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Sunday, July 30, 2017

Feminists are the problem dontcha know?

by digby

I wrote a piece for DAME Magazine this week in which I explain why I believe (have always believed) that the first woman president will most likely be a conservative. It starts off with some discussion of what happened in 2016:
How many different ways can we get the message that women don't count? Just this morning, in fact, two female GOP senators who have consistently voted against the repeal-and/or-replace health-care bill—even as one of them has been threatened by the secretary of the Interior—were overshadowed by Senator John McCain, who swanned in with his surprise "no" vote, and guess who emerged the hero? McCain's vote even moved Democratic senator Chuck Schumer to tears—but he seemed unmoved by Murkowski and Collins, and even the disabled activists who put their bodies on the line. 
At least Schumer is consistent, because earlier in the week, as he unveiled the Democrats' new slogan and strategy—"A Better Deal: Better Jobs, Better Wages, Better Future"—it seems pretty clear that both parties have decided to run against Hillary Clinton in 2018, pushing their truism that it was the terrible Democratic candidate who did herself in. That narrative of the campaign was set in the early days of national stunned disbelief when various pundits and political players with axes to grind told the tale of a group of angry white working-class men whom Clinton allegedly ignored in favor of a campaign which foolishly assumed that in 2016, a majority of Americans were decent people who would be persuaded to reject the most openly misogynist, bigoted demagogue in modern political memory.

She was right about that. She won 3 million more votes than he did. But some quirks of the system gave Donald Trump the victory anyway when the Republican party united behind him and cobbled together a decisive electoral college victory. Nobody could call it a democratic result but by the archaic rules of the electoral college he became president and she was relegated to diving into a bottle of Chardonnay and wandering the Chappaqua woods.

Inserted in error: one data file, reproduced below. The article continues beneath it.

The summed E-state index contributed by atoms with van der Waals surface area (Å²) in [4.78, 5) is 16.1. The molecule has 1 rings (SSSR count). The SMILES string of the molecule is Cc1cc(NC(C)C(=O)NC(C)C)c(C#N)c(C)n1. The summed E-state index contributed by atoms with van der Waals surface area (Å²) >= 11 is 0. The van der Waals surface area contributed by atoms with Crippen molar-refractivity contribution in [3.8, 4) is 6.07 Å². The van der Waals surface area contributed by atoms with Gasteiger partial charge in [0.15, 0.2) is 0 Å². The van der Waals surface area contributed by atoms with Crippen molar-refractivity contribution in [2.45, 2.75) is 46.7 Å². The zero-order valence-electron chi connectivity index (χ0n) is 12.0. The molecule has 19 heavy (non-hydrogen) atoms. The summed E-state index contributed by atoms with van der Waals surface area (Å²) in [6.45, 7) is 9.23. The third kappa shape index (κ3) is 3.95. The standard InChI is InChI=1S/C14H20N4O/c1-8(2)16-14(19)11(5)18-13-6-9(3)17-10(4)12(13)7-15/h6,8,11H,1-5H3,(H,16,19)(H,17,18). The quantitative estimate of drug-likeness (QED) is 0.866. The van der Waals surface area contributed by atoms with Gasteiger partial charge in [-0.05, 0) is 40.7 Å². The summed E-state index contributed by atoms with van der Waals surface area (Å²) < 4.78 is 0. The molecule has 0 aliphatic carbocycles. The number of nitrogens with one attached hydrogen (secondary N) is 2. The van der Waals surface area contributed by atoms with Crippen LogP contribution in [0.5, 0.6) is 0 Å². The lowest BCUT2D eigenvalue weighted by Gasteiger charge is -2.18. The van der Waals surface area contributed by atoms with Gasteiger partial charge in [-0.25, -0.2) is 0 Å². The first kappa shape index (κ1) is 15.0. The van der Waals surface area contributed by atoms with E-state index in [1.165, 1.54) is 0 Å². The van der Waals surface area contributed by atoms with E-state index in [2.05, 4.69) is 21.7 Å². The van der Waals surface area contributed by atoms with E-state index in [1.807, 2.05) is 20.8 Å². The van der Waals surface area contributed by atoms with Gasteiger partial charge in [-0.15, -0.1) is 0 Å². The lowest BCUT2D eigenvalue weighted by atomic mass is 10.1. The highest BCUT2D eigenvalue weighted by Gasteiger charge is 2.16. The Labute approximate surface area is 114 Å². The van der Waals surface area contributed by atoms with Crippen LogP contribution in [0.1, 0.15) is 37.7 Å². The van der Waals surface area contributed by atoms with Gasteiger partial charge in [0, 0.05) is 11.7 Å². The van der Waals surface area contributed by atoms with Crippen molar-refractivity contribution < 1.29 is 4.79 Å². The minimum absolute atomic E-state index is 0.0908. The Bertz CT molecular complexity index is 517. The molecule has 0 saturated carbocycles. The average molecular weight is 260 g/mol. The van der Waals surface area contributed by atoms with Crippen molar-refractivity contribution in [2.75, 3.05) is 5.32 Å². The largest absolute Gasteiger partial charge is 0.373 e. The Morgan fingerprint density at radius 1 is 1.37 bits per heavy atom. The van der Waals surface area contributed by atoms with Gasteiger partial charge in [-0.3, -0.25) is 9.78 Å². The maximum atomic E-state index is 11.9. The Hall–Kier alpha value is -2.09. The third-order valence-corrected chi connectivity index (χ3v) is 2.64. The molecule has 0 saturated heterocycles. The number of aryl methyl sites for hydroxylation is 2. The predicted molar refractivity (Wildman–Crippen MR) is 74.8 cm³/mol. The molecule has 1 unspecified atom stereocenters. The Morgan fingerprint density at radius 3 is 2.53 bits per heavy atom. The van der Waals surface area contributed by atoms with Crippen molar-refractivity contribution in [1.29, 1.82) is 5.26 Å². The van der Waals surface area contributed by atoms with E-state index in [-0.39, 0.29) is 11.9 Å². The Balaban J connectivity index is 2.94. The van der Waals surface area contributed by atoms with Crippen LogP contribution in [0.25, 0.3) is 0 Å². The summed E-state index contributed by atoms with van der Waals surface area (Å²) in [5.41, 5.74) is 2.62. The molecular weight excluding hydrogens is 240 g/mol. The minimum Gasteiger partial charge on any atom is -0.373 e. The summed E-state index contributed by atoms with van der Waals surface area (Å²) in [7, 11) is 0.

And women all over the country muttered under their breath, "Yep. Even when we get the highest score, we still don't get the job." We simply don't count, no matter what we do.

Women are half the population but only hold 20 percent of the political representation in the U.S. federal government. We place 100th in the world for female political representation with only 20 percent of offices held by women. The business press cheered wildly at the news that the share of women CEOs surged in the last year—from 4 percent to 6 percent. Women comprised just 7 percent of Hollywood film directors last year, down 2 percent from the year before. Across the board American women are lagging in leadership posts in absolute terms and in comparison to other nations.

As the early days of shock turned into an inchoate need to vent and share, women's frustration and despair found at least some expression in the woman's march which morphed into a grassroots movement that is working all over the country to resist the Trump administration and elect Democrats to office. Nonetheless, it became clear that any talk of the election as an illustration of the enduring sexism and misogyny in our culture was not going to be tolerated.

As Rebecca Traister chronicled in her brilliant post-election profile in New Yorkmagazine, when Hillary Clinton herself dared to mention it as a factor in her defeat, pundits and analysts held her up for ridicule accusing her of making excuses for her own failure and demanding she apologize. When she tweeted congratulations to the new DNC chair, a well-known columnist responded with a simple command to "retire" suggesting that even having the temerity to participate in social media was unacceptable. A Daily News columnist put it more bluntly: "Hillary Clinton, shut the f— up and go away already.”